Technology abounds on this 2016 Golf R, which receives a much-needed update to its infotainment system, including a USB connection and a larger 6.5-inch touch screen. Volkswagen makes syncing your smartphone with the Golf R simple and headache-free. The carmaker is one of the first to have a system that supports all three major connected smartphone applications: Apple CarPlay, Android Auto and MirrorLink.
VW’s Car-Net package now comes standard across 2016 Golf models. Broken into the categories of “App-Connect”, “Security Service” and “Guide & Inform”, the comprehensive software program covers everything from connected apps from your smartphone, to remote access, important vehicle diagnostics and more. Customers buying a new Golf will get a free six-month trial of VW’s Car-Net services with the option to renew for $199 per year (or $17.99 month-to-month). App-Connect, although part of Car-Net, is a free in-car app that is available to all vehicle drivers; it does not require a subscription.
We enjoyed the ease of using VW’s App-Connect to replicate many of the functions from our smartphone on the center display, relying on voice commands for just about everything when our hands are busy with the steering wheel and gearshift.
The 2016 Golf R offers at least two potentially life-saving features. VW’s Automatic Post-Collision Braking system applies brakes when it detects a collision to reduce the risk of subsequent accidents. There’s also an Intelligent Crash Response system that springs into action in the event of certain major crashes, shutting off the fuel pump, unlocking the doors and engaging the hazard lights.
For an additional cost, customers can purchase the Driver Assistance package, which includes adaptive cruise control, forward collision warning with autonomous braking, lane departure warning and blind spot monitoring with rear cross-traffic alert.
The forward collision warning system will apply brakes in the instance the driver does not brake in time (or strongly enough) for an impending forward crash. Meanwhile, the lane departure system can actively steer the Golf R if the driver happens to drift too far outside of the normal traffic lanes.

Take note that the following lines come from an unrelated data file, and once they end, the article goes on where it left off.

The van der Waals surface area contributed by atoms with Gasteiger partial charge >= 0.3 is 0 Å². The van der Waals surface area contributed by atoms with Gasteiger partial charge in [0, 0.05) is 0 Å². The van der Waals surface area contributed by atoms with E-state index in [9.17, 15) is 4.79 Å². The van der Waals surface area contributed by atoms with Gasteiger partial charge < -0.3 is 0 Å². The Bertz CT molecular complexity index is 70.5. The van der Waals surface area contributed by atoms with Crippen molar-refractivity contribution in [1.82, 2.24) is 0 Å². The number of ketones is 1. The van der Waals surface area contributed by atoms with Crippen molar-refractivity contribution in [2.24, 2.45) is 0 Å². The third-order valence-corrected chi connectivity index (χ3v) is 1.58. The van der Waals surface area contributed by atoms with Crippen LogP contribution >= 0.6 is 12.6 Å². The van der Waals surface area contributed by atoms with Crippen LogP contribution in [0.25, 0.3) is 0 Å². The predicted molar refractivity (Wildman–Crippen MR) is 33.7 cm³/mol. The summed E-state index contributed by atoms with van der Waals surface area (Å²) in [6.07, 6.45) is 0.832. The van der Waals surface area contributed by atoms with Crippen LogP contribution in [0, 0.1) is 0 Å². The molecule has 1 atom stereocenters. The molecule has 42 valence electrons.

If you’re shopping for a VW Golf, the R is the priciest option. However, when reviewing the additional features and technology that Volkswagen has packed into its 2016 Golf R, a price tag nearing $40,000 is not completely unwarranted.
The 2016 Golf R with DCC and Navigation we tested rang in at a healthy $39,190. It included every option available except the DSG dual-clutch automatic transmission, which would have pushed the price above the $40,000 mark.
For the extra cash, our test car picked up a four-mode Dynamic Chassis Control (DCC) adaptive suspension, 19-inch aluminum alloy wheels paired with summer tires, navigation, a Fender audio system and VW’s Car-Net App-Connect system.
That sticker price also included the $1,295 Driver Assistance Package.
It’s worth noting that none of these costs include the $820 destination fee or your state sales tax, dealership document processing fees and any other outside expenses related to the purchase of this vehicle. These expenditures can easily push your Golf R bill into mid-$40,000 territory.
The 2016 Golf R gets its lively 292-horsepower engine from the Audi S3 sedan, and that’s a good thing. With all that horsepower, and almost as much torque, the adaptive suspension system keeps the Golf R on the ground, steadily sending power to all four wheels at the right time.
We appreciated the “R” badges accenting the front grille, liftgate and the backs of the two front seats. The 2016 Golf R also receives blue ambient lighting in just the right amounts throughout the cabin.
Inside is where many consumers may be concerned about losing their faith, but the 2016 Golf R does not disappoint. In addition to the myriad technology features found on our test vehicle, the inside is clean, comfortable and minimalistic with a sporty edge.
The driving position is front-and-center. The controls are well within reach. The new touch-screen navigation interface is intuitive and easy to see, thanks to the 6.5-inch display. Voice commands are incredibly accurate when using Siri through Apple CarPlay.
All in all, the 2016 Volkswagen Golf R is a solid vehicle for buyers who want to have a good time behind the wheel without sacrificing common-sense functionality. Sure, it’s a hefty price to pay compared with the base Volkswagen Golf, but we think the additional tech and safety features that are combined with custom design elements will make it worth your while.